Static: Streaming wish list for 2014

George Lang: There are a few things still missing from our streaming diets. Here is a 2014 wish list.
BY GEORGE LANG glang@opubco.com Published: December 30, 2013
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With the close of a landmark year in streaming media, tech-savvy entertainment consumers now have access to more of everything — more TV series, movies and music are now available instantly than most people could imagine just a few years ago. These days, it's hard not to feel a little spoiled when it comes to viewing and listening options.

But there are a few things still missing from our streaming diets. Here is a 2014 wish list.

James Bond. A few weeks ago, 2012's “Skyfall” arrived on both Amazon Prime and Netflix, but its streaming debut came just a few months after the rest of the titles tragically disappeared from Netflix, part of the service's periodic loss-and-acquisition cycle in which licenses run out and titles suddenly evaporate. “Skyfall” is great and stands as a first-rate example of how to do Bond in the 21st century, but fans of 007 crave full access to everything going back to “Dr. No.” Its return is inevitable — never say never again — but there is no firm date.

The Beatles. Now that Led Zeppelin is on Spotify, the Holy Grail of streaming music is the Beatles catalog, and considering that it's only been four years since the Fab Four made it to iTunes, this might take awhile. The absence of Beatles songs at these services is the result of extreme demand, high expense and legal complexity, and that paucity extends beyond 1970. So far, Paul McCartney has most of his solo and Wings catalog available, but John Lennon and George Harrison are entirely absent, along with any Ringo Starr recordings that actually matter. It's likely that both Spotify and Rdio have acquisition teams whose sole purpose is getting the Beatles before the other guy.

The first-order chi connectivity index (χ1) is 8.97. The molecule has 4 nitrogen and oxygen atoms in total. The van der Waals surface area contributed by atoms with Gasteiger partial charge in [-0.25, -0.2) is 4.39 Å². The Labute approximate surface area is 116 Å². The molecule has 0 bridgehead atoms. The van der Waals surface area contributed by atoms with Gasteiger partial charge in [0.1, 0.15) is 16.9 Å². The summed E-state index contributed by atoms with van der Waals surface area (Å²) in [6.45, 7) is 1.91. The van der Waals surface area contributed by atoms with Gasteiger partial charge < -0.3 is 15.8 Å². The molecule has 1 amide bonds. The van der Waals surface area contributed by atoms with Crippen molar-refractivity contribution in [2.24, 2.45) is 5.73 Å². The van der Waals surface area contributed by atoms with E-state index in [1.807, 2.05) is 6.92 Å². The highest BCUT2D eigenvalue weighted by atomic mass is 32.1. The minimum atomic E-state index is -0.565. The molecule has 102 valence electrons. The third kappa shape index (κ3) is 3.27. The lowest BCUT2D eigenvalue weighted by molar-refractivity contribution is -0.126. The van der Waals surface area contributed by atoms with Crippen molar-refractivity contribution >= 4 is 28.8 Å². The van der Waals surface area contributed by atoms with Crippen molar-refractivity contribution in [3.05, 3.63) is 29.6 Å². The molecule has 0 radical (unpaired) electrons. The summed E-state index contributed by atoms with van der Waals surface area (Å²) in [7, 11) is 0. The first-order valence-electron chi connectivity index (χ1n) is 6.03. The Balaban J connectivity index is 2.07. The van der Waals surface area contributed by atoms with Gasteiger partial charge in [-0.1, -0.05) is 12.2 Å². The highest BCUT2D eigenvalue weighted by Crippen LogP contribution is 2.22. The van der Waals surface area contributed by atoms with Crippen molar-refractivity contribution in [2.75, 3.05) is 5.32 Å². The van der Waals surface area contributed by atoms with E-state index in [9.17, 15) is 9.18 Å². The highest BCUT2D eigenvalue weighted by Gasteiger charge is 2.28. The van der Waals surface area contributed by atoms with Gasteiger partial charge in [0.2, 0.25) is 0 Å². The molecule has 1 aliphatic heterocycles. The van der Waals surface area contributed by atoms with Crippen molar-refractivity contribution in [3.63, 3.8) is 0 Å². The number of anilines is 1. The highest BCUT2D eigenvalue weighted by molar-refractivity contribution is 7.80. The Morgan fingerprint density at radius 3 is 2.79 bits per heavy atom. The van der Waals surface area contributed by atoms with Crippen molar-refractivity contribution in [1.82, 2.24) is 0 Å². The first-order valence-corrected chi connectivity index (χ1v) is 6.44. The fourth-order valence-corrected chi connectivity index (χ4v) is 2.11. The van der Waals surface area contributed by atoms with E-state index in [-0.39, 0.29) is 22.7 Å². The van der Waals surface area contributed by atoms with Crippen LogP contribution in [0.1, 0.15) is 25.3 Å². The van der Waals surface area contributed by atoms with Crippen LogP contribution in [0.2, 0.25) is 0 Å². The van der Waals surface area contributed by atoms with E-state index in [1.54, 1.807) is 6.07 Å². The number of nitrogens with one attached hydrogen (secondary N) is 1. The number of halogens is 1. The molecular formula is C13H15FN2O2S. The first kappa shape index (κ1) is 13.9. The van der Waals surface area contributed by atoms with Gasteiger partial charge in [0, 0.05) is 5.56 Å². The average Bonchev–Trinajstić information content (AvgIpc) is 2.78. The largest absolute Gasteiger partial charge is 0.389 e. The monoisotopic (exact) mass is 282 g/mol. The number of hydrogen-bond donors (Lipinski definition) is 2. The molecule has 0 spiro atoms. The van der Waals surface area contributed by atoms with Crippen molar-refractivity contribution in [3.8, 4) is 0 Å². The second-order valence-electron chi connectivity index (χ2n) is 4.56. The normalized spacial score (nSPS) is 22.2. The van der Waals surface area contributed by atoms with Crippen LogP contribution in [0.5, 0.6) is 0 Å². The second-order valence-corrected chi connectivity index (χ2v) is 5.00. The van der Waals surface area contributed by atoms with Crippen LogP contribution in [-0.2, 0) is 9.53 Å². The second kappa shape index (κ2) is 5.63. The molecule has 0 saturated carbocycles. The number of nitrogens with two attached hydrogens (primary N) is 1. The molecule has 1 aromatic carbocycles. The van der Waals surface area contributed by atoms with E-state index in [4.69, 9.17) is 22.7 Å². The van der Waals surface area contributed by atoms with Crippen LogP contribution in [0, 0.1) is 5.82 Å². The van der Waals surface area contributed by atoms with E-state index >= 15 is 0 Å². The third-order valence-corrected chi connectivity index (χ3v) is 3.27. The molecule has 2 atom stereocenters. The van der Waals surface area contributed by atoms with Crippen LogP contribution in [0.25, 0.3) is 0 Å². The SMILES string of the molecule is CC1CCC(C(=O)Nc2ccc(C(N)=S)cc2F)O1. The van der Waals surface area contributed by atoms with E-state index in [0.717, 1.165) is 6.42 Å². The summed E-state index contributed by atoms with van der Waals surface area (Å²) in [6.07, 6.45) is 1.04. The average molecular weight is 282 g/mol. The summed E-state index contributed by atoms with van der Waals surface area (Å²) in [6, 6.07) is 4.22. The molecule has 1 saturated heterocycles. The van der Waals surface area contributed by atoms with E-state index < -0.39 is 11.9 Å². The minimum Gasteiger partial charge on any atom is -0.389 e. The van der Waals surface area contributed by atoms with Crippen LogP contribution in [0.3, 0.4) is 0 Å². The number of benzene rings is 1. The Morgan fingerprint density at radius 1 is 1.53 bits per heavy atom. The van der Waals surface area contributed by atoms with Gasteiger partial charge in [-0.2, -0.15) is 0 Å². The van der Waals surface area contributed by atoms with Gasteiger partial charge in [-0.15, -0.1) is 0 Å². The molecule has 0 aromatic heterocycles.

Playlists. Once the streaming services bulk up a little more, imagine being able to create your own evening programming. Most people want to just free-wheel it during this time of visual plenty, but what if you could create the perfect 1975 CBS Saturday night, or assemble a 1995 NBC “Must-See TV” evening? The idea of streaming video playlists is either a sign of total laziness or a mixtape-making impulse, but now that Netflix has built most of its interfaces to automatically begin streaming the next episodes in television series, building playlists seems to be the logical next step. Of course, this can only happen once some important chunks of television history make it into the major services, such as ...

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